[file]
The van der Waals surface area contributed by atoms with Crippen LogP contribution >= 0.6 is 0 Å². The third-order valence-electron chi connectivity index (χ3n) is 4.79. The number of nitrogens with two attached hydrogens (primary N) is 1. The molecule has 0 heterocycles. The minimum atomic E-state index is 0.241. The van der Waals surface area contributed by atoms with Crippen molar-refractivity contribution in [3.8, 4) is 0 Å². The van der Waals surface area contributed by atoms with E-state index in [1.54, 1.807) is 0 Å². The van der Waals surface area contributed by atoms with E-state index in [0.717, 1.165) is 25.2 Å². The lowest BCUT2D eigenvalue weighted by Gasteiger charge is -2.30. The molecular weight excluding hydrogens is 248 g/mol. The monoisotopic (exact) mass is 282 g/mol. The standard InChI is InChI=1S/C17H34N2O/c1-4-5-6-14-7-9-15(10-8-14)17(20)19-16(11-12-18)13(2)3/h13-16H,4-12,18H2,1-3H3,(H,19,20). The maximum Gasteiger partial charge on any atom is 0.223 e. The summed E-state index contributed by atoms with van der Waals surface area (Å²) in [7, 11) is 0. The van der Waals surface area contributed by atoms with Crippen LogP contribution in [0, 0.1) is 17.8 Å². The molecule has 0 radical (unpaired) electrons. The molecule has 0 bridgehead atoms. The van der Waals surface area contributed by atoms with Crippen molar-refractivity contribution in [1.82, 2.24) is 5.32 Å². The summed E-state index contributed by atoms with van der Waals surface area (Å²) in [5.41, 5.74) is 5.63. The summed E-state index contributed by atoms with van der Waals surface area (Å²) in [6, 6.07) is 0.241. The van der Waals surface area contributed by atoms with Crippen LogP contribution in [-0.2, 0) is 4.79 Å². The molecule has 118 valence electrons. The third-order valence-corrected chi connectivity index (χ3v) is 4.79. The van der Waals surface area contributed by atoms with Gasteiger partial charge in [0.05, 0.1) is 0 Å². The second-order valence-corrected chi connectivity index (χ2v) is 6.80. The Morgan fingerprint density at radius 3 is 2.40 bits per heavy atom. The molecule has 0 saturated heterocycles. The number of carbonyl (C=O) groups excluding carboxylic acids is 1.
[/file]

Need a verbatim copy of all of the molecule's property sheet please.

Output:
The van der Waals surface area contributed by atoms with Crippen LogP contribution >= 0.6 is 0 Å². The third-order valence-electron chi connectivity index (χ3n) is 4.79. The number of nitrogens with two attached hydrogens (primary N) is 1. The molecule has 0 heterocycles. The minimum atomic E-state index is 0.241. The van der Waals surface area contributed by atoms with Crippen molar-refractivity contribution in [3.8, 4) is 0 Å². The van der Waals surface area contributed by atoms with E-state index in [1.54, 1.807) is 0 Å². The van der Waals surface area contributed by atoms with E-state index in [0.717, 1.165) is 25.2 Å². The lowest BCUT2D eigenvalue weighted by Gasteiger charge is -2.30. The molecular weight excluding hydrogens is 248 g/mol. The monoisotopic (exact) mass is 282 g/mol. The standard InChI is InChI=1S/C17H34N2O/c1-4-5-6-14-7-9-15(10-8-14)17(20)19-16(11-12-18)13(2)3/h13-16H,4-12,18H2,1-3H3,(H,19,20). The maximum Gasteiger partial charge on any atom is 0.223 e. The summed E-state index contributed by atoms with van der Waals surface area (Å²) in [7, 11) is 0. The van der Waals surface area contributed by atoms with Crippen LogP contribution in [0, 0.1) is 17.8 Å². The molecule has 0 radical (unpaired) electrons. The molecule has 0 bridgehead atoms. The van der Waals surface area contributed by atoms with Crippen molar-refractivity contribution in [1.82, 2.24) is 5.32 Å². The summed E-state index contributed by atoms with van der Waals surface area (Å²) in [5.41, 5.74) is 5.63. The summed E-state index contributed by atoms with van der Waals surface area (Å²) in [6, 6.07) is 0.241. The van der Waals surface area contributed by atoms with Crippen LogP contribution in [-0.2, 0) is 4.79 Å². The molecule has 118 valence electrons. The third-order valence-corrected chi connectivity index (χ3v) is 4.79. The van der Waals surface area contributed by atoms with Gasteiger partial charge in [0.05, 0.1) is 0 Å². The second-order valence-corrected chi connectivity index (χ2v) is 6.80. The Morgan fingerprint density at radius 3 is 2.40 bits per heavy atom. The molecule has 0 saturated heterocycles. The number of carbonyl (C=O) groups excluding carboxylic acids is 1.